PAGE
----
University maintains political neutrality amidst debate fervor

| Editor-in-Chief

With national media setting up stages across campus, protestors already staging demonstrations and student groups pulling together debate-related programming—one institution is staying noticeably silent.

Washington University is taking a neutral stance on political matters regarding the debate and the upcoming election. As an institution of higher education, neutrality is something the University pursues in any election year, but this year—as the host of the second presidential debate—that’s becoming even more important.

Chairs are set up for over 500 media members for the presidential debate on Sunday night.

Chairs are set up for over 500 media members for the presidential debate on Sunday night.

The University, however, is not the only body taking this stance. Student Union is also choosing to remain neutral—a choice some students are feeling the repercussions of.

Junior Keaton Schifer, who chairs the Student Group Funding Team under the Student Engagement Subcommittee of the Presidential Debate Steering Committee, said that policies enacted by the University restricted which student-led debate-related programming efforts were funded by the $100,000 set aside by Student Union and the University.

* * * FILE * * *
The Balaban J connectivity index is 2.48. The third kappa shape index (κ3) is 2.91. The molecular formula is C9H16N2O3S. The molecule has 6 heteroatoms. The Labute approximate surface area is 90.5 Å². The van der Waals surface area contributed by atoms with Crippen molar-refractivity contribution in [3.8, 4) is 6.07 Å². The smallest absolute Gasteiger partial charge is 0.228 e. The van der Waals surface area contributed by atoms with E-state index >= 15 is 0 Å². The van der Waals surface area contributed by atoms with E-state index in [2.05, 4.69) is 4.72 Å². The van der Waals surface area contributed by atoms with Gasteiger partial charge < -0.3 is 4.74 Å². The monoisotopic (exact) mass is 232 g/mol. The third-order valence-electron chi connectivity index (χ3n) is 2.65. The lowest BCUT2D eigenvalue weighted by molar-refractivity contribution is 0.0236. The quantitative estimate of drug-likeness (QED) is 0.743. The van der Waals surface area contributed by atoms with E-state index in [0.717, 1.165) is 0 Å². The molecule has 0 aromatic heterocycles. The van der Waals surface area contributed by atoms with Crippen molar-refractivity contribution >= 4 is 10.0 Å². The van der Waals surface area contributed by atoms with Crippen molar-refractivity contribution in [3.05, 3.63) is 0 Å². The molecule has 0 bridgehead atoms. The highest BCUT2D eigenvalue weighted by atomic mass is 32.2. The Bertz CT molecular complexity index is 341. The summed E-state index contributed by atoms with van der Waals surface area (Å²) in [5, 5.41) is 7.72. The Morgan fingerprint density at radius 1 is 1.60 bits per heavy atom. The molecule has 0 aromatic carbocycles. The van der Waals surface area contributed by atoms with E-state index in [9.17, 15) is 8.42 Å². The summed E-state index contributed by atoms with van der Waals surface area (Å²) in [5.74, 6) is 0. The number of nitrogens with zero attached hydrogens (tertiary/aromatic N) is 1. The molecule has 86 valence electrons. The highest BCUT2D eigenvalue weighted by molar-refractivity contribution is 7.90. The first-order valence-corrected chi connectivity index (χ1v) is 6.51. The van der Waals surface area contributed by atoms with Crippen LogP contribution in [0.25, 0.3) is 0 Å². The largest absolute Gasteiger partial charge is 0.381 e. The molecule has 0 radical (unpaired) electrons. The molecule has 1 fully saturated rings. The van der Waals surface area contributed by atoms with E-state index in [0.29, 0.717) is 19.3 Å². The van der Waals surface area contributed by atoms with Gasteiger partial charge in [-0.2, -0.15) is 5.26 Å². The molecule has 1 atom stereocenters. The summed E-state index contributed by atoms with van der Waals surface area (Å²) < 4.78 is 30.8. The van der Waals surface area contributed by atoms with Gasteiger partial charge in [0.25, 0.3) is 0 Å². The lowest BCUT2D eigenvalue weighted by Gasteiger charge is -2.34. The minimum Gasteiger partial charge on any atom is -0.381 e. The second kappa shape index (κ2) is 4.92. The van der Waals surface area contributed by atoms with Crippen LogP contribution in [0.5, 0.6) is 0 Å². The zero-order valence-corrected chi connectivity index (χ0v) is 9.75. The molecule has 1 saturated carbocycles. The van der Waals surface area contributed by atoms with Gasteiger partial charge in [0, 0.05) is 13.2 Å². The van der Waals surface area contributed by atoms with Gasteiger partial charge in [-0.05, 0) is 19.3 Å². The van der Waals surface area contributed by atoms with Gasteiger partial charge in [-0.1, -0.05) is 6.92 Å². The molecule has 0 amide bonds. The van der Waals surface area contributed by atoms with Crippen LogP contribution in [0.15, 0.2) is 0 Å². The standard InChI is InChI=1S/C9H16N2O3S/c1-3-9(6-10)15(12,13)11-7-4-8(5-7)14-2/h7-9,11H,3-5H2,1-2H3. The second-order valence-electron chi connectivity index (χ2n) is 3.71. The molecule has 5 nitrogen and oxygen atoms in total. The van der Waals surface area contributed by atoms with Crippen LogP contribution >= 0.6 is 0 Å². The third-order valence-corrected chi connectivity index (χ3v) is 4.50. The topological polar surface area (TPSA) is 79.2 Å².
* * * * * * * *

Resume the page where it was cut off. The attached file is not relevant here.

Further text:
“Since it’s University money—and even something like SU money is still technically University money—we have to abide by all the University’s policies,” Schifer said. “If everyone is on the same understanding in terms of political policies and campaigning, we can make sure that we’re not favoring a certain candidate or a certain political party.”

Schifer is referring to policies the University outlined through its “Guidance on Political, Campaign and Lobbying Activity” document, which is something it has stuck to since the beginning of the election season. According to the document, University resources cannot be used to “suggest University endorsement of or support for a political candidate or political party, nor can they be used in to engage in unapproved lobbying activities.”

Essentially, this means that no campaigning for a specific candidate can be done while using University resources, which can range from SU funding to using a University space. These policies are also nothing new, according to Associate Vice Chancellor Steve Givens—the chair of the presidential debate steering committee. The policies do allow non-partisan educational events or voter registration activities.

But for some students—like senior and president of the College Democrats Jimmy Loomis—the rules present what he called a “free speech issue.”